Why a STrib puff piece for CapX 2020?

Filed under:News coverage — posted by admin on February 24, 2013 @ 5:33 pm

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“Rodney Dangerfield is the patron saint of transmission systems,” quipped Will Kaul, vice president of transmission at Great River Energy and chairman of the CapX2020 group of 11 Minnesota utilities involved in the 800-mile project.

Why would there be a puff piece on CapX 2020 in the STrib today?

Maybe it’s because they’re announcing the South Dakota coal connection?

Maybe it’s because the Appellate oral arguments are approaching on March 21st?

Maybe it’s because they’ve been getting such bad press lately about their attitude towards landowners electing Buy the Farm and all their antics to avoid paying out just compensation?

Maybe it’s because the legislative efforts, a la HF 338 and SF 183; HF 665 and SF 455?  Or HF 438 and SF 464; and HF 439 and SF674?

Whatever the reason, the oozing of CapX 2020 feel good toadyism is something to behold.  Put your comments in on this article — it’s such a one-sided PR piece that it begs for a few choice words from you!  Here it is:

$2.2 billion project will overhaul Minnesota’s electrical grid

The $2.2 billion CapX2020 project will modernize Minnesota’s electrical grid and capture wind energy that is sometimes wasted

When it comes to big-dig construction projects, public attention over the last few years has focused on the publicly subsidized Vikings football stadium that will cost $975 million.

Meanwhile, a bigger, more critical, but less publicly electrifying project will complete about $1 billion worth of work this year alone. It’s the $2.2 billion overhaul of the state’s electrical transmission system and replacement of 1970s-vintage technology that dates to before the Metrodome was built.

Electrical transmission gets little respect.

(more…)

SD Coal Connection Announced

Filed under:News coverage,South Dakota,Upcoming Events — posted by admin on @ 4:47 pm

transmission_towers =coal

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Finally, the South Dakota to Minnesota transmission line is announced.

Transmission equals coal, the “benefits” of transmission are realized when coal displaces natural gas, when coal can be shipped anywhere:

ICF – MISO Benefits Analysis Study

And that can only happen with a massive transmission build-out, the likes of which we’re seeing with CapX 2020, and with a 765kV transmission web waiting in the wings:

RGOS – Regional Generation Outlet Study

We weren’t allowed to address coal and transmission lines from the Dakotas to Minnesota in the CapX Certificate of Need proceeding, even though their own map shows the full plan, from the Dakotas to Madison, yes, old news, but here we go again — see those transmission lines starting in the Dakotas?

ex-13-capx2020-powerpoint-p-7-big-picture-map

Finally, they’ve announced the South Dakota transmission lines, in this case, from Ellendale, SD to Big Stone, SD:

$300 million transmission line project to be discussed

By Jeff Natalie-Lees, jnatalie-lees@aberdeennews.com

11:16 p.m. CST, February 23, 2013

One of the largest electrical transmission line projects proposed in years will be discussed at five open house meetings this week.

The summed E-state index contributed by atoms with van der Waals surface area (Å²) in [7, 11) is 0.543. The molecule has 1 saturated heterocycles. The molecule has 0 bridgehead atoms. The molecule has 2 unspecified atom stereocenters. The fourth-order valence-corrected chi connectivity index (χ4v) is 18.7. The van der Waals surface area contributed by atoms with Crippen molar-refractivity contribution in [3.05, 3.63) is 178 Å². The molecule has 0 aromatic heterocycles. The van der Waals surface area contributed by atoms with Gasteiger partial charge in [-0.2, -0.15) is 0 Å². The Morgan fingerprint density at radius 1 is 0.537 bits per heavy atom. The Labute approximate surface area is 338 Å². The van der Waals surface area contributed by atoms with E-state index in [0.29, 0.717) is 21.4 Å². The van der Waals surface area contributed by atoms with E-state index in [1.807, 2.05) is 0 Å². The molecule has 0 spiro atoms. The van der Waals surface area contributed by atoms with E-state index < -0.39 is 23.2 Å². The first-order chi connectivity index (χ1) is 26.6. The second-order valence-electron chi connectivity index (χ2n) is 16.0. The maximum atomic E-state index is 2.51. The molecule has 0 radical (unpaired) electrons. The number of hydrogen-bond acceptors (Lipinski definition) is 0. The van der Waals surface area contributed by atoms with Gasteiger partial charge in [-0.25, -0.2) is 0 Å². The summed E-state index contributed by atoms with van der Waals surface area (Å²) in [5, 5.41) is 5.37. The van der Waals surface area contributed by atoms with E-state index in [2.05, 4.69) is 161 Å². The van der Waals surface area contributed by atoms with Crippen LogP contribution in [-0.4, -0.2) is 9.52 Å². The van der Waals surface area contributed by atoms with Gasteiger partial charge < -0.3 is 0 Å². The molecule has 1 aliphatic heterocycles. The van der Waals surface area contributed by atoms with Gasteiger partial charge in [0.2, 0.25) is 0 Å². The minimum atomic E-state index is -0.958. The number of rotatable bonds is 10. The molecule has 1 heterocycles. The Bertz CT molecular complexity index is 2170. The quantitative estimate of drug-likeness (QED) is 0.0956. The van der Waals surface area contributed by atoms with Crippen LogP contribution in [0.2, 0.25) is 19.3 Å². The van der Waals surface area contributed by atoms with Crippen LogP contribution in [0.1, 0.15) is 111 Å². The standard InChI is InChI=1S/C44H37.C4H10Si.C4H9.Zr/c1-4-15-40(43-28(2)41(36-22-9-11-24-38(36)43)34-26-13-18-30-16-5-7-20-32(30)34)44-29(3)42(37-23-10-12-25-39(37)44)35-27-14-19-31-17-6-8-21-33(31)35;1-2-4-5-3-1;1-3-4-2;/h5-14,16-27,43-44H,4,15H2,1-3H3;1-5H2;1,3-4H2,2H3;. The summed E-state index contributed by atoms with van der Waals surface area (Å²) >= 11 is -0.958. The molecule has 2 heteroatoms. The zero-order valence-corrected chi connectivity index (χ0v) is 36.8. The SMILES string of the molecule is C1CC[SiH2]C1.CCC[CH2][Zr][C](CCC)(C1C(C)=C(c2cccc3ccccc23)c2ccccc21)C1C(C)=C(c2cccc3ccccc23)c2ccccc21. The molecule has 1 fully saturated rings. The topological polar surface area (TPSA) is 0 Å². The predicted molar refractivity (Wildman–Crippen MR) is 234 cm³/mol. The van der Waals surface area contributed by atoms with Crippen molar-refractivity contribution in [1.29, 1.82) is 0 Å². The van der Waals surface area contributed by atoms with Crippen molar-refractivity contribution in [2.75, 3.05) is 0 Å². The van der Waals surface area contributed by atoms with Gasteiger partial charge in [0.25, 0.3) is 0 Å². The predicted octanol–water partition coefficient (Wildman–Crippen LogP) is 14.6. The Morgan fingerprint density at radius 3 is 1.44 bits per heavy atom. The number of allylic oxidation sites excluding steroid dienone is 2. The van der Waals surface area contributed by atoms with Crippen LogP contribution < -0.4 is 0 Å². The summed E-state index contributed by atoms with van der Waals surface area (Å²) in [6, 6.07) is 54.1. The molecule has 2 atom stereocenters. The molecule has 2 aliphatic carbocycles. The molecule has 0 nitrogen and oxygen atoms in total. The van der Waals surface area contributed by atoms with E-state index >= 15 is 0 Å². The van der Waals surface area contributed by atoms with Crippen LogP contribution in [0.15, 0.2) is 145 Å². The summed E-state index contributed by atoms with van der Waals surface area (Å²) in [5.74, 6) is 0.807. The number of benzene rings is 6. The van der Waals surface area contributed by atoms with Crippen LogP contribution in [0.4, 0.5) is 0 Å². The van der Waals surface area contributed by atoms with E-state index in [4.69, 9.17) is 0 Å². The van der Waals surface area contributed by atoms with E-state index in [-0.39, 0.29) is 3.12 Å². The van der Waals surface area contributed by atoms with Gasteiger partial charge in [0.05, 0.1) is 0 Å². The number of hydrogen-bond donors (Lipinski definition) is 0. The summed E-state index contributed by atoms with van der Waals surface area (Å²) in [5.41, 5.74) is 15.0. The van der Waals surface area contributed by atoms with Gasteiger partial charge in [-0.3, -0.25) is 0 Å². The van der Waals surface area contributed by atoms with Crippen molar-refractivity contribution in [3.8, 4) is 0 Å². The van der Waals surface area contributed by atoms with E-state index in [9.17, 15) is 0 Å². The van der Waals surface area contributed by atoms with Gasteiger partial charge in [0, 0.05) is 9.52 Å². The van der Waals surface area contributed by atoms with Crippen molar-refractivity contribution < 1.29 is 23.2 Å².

The line from Big Stone City to Ellendale, N.D., would cover 150 to 175 miles and cut across land owned by several hundred farmers. The cost is estimated at $300 million to $340 million.

“It is definitely one of the biggest ones we have participated in,” said Mark Hanson, spokesman for Montana-Dakota Utilities.

The line, which would be jointly operated by Montana-Dakota Utilities and Otter Tail Power Company, would provide many benefits to the region, including providing transmission capacity for wind energy.

The meetings are designed to allow people to see the proposed corridors for the line and ask questions.

“We will be taking all this feedback from landowners and agencies and developing a preferred route,” Hanson said. “That is what we need when we file the route permit with the South Dakota and North Dakota public utilities commissions.”

Construction on the line would begin in 2016 and take three years to complete. In the meantime, the utilities will be working on securing easements from landowners and completing permits.

Landowners who sign an easement will receive a one-time payment for purchase of land at pole sites, Hanson said. The poles will be between 700 feet to 1,200 feet apart.

While precautions will be made to avoid damaging any crops during the construction of the poles and lines, landowners will be compensated for any damage, Hanson said.

The line has been recommended by the Midwest Independent Transmission System Operator, the independent regulatory agency for electrical transmission in 15 states and parts of Canada, as a “multivalue project.”

A study determined the need for the the line, Hanson said, and provide benefits such as:

While landowners are the most affected by the transmission line, everyone is invited to the meetings to learn more about the project, Hanson said.

Meetings

Open House meetings are scheduled in the following towns:

Groton: 5:30 to 7 p.m. Monday, Groton Area School; presentation at 6 p.m.

Ellendale, N.D.: 11:30 a.m. to 1 p.m. Tuesday, Fireside Restaurant and Lounge; presentation at noon.

Britton: 5:30 to 7 p.m. Tuesday, Britton-Hecla High School; presentation at 6 p.m.

Webster: 11:30 a.m. to 1 p.m. Wednesday, The Galley; presentation at noon.

Milbank: 5:30 to 7 p.m. Wednesday, Milbank Visitors Center; presentation at 6 p.m.

So why did it take so long?  Looks like it’s timed to begin as Minnesota ends…

doh




image: detail of installation by Bronwyn Lace